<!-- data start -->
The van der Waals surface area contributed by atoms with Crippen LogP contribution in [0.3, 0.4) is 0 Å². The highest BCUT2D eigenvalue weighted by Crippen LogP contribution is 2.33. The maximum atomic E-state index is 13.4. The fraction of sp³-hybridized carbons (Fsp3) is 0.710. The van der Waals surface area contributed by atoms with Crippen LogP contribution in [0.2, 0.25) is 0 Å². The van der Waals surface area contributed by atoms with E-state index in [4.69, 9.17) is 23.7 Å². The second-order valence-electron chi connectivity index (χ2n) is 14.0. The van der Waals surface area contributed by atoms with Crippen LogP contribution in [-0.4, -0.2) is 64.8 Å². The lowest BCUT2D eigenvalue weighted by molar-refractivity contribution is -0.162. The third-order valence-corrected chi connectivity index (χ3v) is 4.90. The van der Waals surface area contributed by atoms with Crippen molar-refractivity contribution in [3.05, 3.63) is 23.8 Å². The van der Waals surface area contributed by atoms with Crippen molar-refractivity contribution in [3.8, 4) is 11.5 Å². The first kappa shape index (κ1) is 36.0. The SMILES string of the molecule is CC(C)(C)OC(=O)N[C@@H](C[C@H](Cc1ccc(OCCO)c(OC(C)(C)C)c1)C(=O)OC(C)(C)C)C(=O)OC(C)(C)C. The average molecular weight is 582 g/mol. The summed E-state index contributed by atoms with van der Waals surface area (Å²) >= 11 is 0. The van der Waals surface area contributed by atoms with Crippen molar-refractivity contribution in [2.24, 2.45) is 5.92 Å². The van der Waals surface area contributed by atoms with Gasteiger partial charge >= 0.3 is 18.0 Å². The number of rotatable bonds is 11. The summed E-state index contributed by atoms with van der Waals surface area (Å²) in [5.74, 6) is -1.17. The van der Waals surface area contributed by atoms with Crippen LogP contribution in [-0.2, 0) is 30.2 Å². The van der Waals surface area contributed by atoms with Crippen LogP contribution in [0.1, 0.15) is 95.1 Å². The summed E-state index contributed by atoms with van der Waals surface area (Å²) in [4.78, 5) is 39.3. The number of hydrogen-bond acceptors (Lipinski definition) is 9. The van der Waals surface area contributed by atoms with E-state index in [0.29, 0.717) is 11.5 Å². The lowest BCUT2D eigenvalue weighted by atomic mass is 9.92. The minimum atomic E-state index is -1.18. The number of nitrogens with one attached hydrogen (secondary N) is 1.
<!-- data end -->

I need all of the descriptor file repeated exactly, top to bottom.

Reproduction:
The van der Waals surface area contributed by atoms with Crippen LogP contribution in [0.3, 0.4) is 0 Å². The highest BCUT2D eigenvalue weighted by Crippen LogP contribution is 2.33. The maximum atomic E-state index is 13.4. The fraction of sp³-hybridized carbons (Fsp3) is 0.710. The van der Waals surface area contributed by atoms with Crippen LogP contribution in [0.2, 0.25) is 0 Å². The van der Waals surface area contributed by atoms with E-state index in [4.69, 9.17) is 23.7 Å². The second-order valence-electron chi connectivity index (χ2n) is 14.0. The van der Waals surface area contributed by atoms with Crippen LogP contribution in [-0.4, -0.2) is 64.8 Å². The lowest BCUT2D eigenvalue weighted by molar-refractivity contribution is -0.162. The third-order valence-corrected chi connectivity index (χ3v) is 4.90. The van der Waals surface area contributed by atoms with Crippen molar-refractivity contribution in [3.05, 3.63) is 23.8 Å². The van der Waals surface area contributed by atoms with Crippen molar-refractivity contribution in [3.8, 4) is 11.5 Å². The first kappa shape index (κ1) is 36.0. The SMILES string of the molecule is CC(C)(C)OC(=O)N[C@@H](C[C@H](Cc1ccc(OCCO)c(OC(C)(C)C)c1)C(=O)OC(C)(C)C)C(=O)OC(C)(C)C. The average molecular weight is 582 g/mol. The summed E-state index contributed by atoms with van der Waals surface area (Å²) >= 11 is 0. The van der Waals surface area contributed by atoms with Crippen molar-refractivity contribution in [2.24, 2.45) is 5.92 Å². The van der Waals surface area contributed by atoms with Gasteiger partial charge >= 0.3 is 18.0 Å². The number of rotatable bonds is 11. The summed E-state index contributed by atoms with van der Waals surface area (Å²) in [5.74, 6) is -1.17. The van der Waals surface area contributed by atoms with Crippen LogP contribution in [-0.2, 0) is 30.2 Å². The van der Waals surface area contributed by atoms with Crippen LogP contribution in [0.1, 0.15) is 95.1 Å². The summed E-state index contributed by atoms with van der Waals surface area (Å²) in [4.78, 5) is 39.3. The number of hydrogen-bond acceptors (Lipinski definition) is 9. The van der Waals surface area contributed by atoms with E-state index in [0.29, 0.717) is 11.5 Å². The lowest BCUT2D eigenvalue weighted by atomic mass is 9.92. The minimum atomic E-state index is -1.18. The number of nitrogens with one attached hydrogen (secondary N) is 1.